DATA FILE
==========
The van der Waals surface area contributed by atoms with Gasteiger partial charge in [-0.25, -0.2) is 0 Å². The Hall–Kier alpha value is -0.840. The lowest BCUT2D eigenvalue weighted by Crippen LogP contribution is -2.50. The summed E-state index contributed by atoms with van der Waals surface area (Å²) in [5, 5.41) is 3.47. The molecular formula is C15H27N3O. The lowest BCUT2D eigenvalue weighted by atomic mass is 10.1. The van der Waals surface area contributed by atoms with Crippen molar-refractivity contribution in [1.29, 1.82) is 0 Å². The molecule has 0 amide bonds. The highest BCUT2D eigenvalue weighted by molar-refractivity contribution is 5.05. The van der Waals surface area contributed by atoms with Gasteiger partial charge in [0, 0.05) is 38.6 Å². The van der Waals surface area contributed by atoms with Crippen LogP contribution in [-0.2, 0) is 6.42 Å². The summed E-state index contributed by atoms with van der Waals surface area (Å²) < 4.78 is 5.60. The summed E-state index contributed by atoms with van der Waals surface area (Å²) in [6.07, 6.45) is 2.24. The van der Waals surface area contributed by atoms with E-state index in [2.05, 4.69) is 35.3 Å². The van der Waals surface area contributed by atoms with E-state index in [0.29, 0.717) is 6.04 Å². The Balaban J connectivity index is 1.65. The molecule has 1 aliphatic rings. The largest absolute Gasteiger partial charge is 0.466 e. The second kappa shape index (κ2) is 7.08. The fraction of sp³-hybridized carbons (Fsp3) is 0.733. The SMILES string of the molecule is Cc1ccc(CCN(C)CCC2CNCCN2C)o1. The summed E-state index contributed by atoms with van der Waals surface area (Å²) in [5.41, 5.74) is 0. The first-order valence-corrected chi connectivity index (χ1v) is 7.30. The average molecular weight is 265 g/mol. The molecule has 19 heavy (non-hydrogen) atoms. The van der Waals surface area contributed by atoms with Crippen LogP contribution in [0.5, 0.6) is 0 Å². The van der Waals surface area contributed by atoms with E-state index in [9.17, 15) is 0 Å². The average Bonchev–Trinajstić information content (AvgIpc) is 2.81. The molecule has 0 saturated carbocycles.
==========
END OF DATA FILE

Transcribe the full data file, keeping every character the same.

The van der Waals surface area contributed by atoms with Gasteiger partial charge in [-0.25, -0.2) is 0 Å². The Hall–Kier alpha value is -0.840. The lowest BCUT2D eigenvalue weighted by Crippen LogP contribution is -2.50. The summed E-state index contributed by atoms with van der Waals surface area (Å²) in [5, 5.41) is 3.47. The molecular formula is C15H27N3O. The lowest BCUT2D eigenvalue weighted by atomic mass is 10.1. The van der Waals surface area contributed by atoms with Crippen molar-refractivity contribution in [1.29, 1.82) is 0 Å². The molecule has 0 amide bonds. The highest BCUT2D eigenvalue weighted by molar-refractivity contribution is 5.05. The van der Waals surface area contributed by atoms with Gasteiger partial charge in [0, 0.05) is 38.6 Å². The van der Waals surface area contributed by atoms with Crippen LogP contribution in [-0.2, 0) is 6.42 Å². The summed E-state index contributed by atoms with van der Waals surface area (Å²) < 4.78 is 5.60. The summed E-state index contributed by atoms with van der Waals surface area (Å²) in [6.07, 6.45) is 2.24. The van der Waals surface area contributed by atoms with E-state index in [2.05, 4.69) is 35.3 Å². The van der Waals surface area contributed by atoms with E-state index in [0.29, 0.717) is 6.04 Å². The Balaban J connectivity index is 1.65. The molecule has 1 aliphatic rings. The largest absolute Gasteiger partial charge is 0.466 e. The second kappa shape index (κ2) is 7.08. The fraction of sp³-hybridized carbons (Fsp3) is 0.733. The SMILES string of the molecule is Cc1ccc(CCN(C)CCC2CNCCN2C)o1. The summed E-state index contributed by atoms with van der Waals surface area (Å²) in [5.41, 5.74) is 0. The first-order valence-corrected chi connectivity index (χ1v) is 7.30. The average molecular weight is 265 g/mol. The molecule has 19 heavy (non-hydrogen) atoms. The van der Waals surface area contributed by atoms with Crippen LogP contribution in [0.5, 0.6) is 0 Å². The van der Waals surface area contributed by atoms with E-state index in [9.17, 15) is 0 Å². The average Bonchev–Trinajstić information content (AvgIpc) is 2.81. The molecule has 0 saturated carbocycles.